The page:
Responsibility of Priests To Educate


#1

Isn't it ultimately the priest's responsibility to educate parishioners and anyone attending mass esp at funerals who can and cannot receive Communion? It seems that they allow so many people to slide and receive the Eucharist when they know full well (esp in a small town) that so many do not attend mass and yet receive Communion at funerals for instance. Isn't the priest responsible to tell people that it is each individual's responsibility and duty to get educated about the rules and regulations about our religion regarding what a mortal sin is and going to Confession before receiving Communion? I'm so sick of watching people who are shacking up, attend mass sporatically or only at funerals and still receive Communion. There are non-Catholics receiving as well accompanied by Catholics who should know better. [edited] Why are they so affraid (or so it seems) of offending people who contribute nothing in time, money or their every day lives to the Church?


#2

Anyways, back to the situation.
I do not think that priest worry about who receives communion and not, that is an issue up to the spiritual motives of the person receiving the host.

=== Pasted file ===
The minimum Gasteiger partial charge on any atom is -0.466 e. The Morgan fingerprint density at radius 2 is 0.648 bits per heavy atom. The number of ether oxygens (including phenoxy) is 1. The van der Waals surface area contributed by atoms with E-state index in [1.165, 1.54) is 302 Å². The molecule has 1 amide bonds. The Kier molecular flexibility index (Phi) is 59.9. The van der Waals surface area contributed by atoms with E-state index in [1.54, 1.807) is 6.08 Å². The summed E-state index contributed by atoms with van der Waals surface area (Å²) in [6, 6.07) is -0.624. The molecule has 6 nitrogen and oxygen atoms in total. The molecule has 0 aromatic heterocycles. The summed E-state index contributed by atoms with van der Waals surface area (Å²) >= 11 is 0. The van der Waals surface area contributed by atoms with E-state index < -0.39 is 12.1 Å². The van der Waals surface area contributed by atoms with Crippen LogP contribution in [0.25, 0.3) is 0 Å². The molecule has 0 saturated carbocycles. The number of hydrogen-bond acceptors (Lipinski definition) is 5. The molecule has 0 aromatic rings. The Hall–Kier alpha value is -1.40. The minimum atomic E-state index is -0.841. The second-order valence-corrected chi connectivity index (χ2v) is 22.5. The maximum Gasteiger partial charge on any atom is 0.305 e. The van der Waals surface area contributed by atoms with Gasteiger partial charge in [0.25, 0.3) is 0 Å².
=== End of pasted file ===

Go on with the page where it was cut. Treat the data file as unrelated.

I do think it is a mortal sin for a priest, who knows this person that does not attend mass regularly, to give him a Host.

However, that priest would have no knowledge if that person went to another Church to attend mass or out sick.

A Good Catholic can attend a funeral that goes to another church and accept communion, and the priest would never know about it.
Same way a Protestant or secular can attend a Catholic funeral.

Canada's Prime Minister, who is a Protestant, accepted Holy Communion at a Catholic wedding or funeral.. The scandal is, if he put it in his pocket or consumed it.


#3

[quote="HolySpirit08, post:1, topic:290144"]
Isn't it ultimately the priest's responsibility to educate parishioners and anyone attending mass esp at funerals who can and cannot receive Communion? It seems that they allow so many people to slide and receive the Eucharist when they know full well (esp in a small town) that so many do not attend mass and yet receive Communion at funerals for instance. Isn't the priest responsible to tell people that it is each individual's responsibility and duty to get educated about the rules and regulations about our religion regarding what a mortal sin is and going to Confession before receiving Communion? I'm so sick of watching people who are shacking up, attend mass sporatically or only at funerals and still receive Communion. There are non-Catholics receiving as well accompanied by Catholics who should know better. Why are priests so lax and hypocritical? Why are they so affraid (or so it seems) of offending people who contribute nothing in time, money or their every day lives to the Church?